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Author: Subject: The Short Questions Thread (4)
j_sum1
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[*] posted on 23-11-2019 at 19:31


My hardware store hydrochloric acid seems to be contaminated with Ti (of all things).
It gives a pale purple / lilac cloudy hue when reacting with zinc or magnesium.
It forms a bright orange complex with a very small of dilute peroxide.

Or is there something else that would give this same set of results?
How would titanium contamination even happen?
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Morgan
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[*] posted on 4-12-2019 at 11:29
Decibel meters


Any thoughts on buying a decibel meter, what weaknesses or drawbacks come into play or best buy on eBay? There're some for 15 dollars or so supposedly very accurate.
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[*] posted on 4-12-2019 at 15:13


Commercial decibel meters have (or did have in my time) selectable weighting curves and most importantly, they were calibrated.
Calibrated equipment allows 'legal' measurements (in my case noise levels in train cabins),
a cheap or diy sound level meter could be technically as good or even superior,
but it would not be acceptable for commercial monitoring purposes.

A sound level meter is a fairly simple device,
it is the calibration that is important.




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[*] posted on 4-12-2019 at 15:20


Quote: Originally posted by Morgan  
Any thoughts on buying a decibel meter, what weaknesses or drawbacks come into play or best buy on eBay? There're some for 15 dollars or so supposedly very accurate.
If you've a half decent smartphone, look for any number of free apps which use your phone's hardware to act as a decibel meter.

Some of them seem to work pretty well.
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[*] posted on 5-12-2019 at 10:37


Thanks for those thoughts all. I was reading some of the complexities of measuring sound on Wiki. This was interesting too.

"However, the reading from a sound level meter does not correlate well to human-perceived loudness, which is better measured by a loudness meter. Specific loudness is a compressive nonlinearity and varies at certain levels and at certain frequencies.These metrics can also be calculated in a number of different ways."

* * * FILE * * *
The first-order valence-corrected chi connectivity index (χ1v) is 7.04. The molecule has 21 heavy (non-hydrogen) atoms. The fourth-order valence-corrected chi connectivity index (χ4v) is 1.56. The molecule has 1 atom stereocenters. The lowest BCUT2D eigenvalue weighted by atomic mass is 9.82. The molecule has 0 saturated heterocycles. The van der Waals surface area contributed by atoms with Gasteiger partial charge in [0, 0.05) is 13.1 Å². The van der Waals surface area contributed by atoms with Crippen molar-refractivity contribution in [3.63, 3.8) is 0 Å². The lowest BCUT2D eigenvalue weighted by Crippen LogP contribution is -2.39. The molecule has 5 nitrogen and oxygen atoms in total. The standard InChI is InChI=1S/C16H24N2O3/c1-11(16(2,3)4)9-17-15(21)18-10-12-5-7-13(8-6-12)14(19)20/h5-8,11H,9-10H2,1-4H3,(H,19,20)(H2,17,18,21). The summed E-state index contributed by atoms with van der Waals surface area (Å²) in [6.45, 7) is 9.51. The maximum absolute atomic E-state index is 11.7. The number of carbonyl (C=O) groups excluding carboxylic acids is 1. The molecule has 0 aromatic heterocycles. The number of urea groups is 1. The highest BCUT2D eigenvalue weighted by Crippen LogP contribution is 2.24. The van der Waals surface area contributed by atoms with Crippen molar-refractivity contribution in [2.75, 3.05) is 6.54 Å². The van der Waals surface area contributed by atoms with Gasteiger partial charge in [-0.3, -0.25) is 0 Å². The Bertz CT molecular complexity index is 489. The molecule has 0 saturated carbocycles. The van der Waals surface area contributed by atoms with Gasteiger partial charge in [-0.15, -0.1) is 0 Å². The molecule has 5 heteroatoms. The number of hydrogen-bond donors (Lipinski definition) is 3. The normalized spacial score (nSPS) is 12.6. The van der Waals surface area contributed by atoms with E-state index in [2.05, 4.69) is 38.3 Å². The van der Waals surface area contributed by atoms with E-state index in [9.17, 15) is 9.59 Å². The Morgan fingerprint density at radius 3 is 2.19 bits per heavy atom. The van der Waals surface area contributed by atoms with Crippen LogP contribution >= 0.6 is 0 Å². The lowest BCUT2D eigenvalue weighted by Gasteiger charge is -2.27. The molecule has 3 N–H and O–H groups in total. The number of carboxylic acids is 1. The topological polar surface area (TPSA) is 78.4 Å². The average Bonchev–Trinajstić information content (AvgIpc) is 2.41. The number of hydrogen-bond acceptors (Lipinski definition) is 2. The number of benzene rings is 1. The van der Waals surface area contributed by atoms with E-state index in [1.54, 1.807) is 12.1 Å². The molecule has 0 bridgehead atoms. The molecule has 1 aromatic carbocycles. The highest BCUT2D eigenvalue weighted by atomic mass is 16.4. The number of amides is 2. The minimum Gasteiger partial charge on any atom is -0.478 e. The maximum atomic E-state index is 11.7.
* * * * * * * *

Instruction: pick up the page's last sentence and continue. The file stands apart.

https://en.wikipedia.org/wiki/Sound_level_meter
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Sulaiman
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[*] posted on 5-12-2019 at 19:27


Accoustics and auditory perception is a complex area,
accoustics and especially sonar were the key topics of some of my lecturers and their post-grad researchers,
about 30 years ago I was designing, building and selling (small private sales) 'Hi-Fi' equipment,
one of the important areas is perceived loudness
https://en.wikipedia.org/wiki/Equal-loudness_contour
but the most complex is Psychoacoustics
https://en.wikipedia.org/wiki/Psychoacoustics
(I can discuss this topic ad nauseum)

What is the intended use for the sound level meter ?




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[*] posted on 6-12-2019 at 10:56


I wanted to know the level of sound some of my smallish jam jar jets make with exhaust tubes attached which increases the robustness enough so that I wear hearing protection - just hot gases going in and out a single orifice somewhat fast.

This sort of thing as an example.
https://www.youtube.com/watch?v=T-EoSOfaplo
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[*] posted on 9-1-2020 at 01:32


Quote: Originally posted by j_sum1  
My hardware store hydrochloric acid seems to be contaminated with Ti (of all things).
It gives a pale purple / lilac cloudy hue when reacting with zinc or magnesium.
It forms a bright orange complex with a very small of dilute peroxide.

Or is there something else that would give this same set of results?
How would titanium contamination even happen?


Bumping this since the exact same question with the same product has come up with another user. I think Ti is the most likely culprit: nothing else I know fits the symptoms. But how would Ti have gotten in there? Seems a mystery.
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[*] posted on 9-1-2020 at 01:57
sodium bichloride (say what?)


My latest project has been installing a small swimming pool. It is filling as I type. (Yay! Relief from the aussie heat!)
It comes with a couple of manuals that appear to have been kludged together from a range of models and passed through at least one poor translation process. It is a bit unclear to say the least.
When it comes to the section(s) on chemicals to maintain correct water chemistry, there is a mountain of conflicting and contradictory information. It mentions sodium dichloroisocyanuric acid. It also mentions bromine in one place. It has an ozone generator and so mentions that. It recommends monopersulfate. But the bulk of the instruction centres around "sodium bichloride". I am wondering what on earth is meant by that.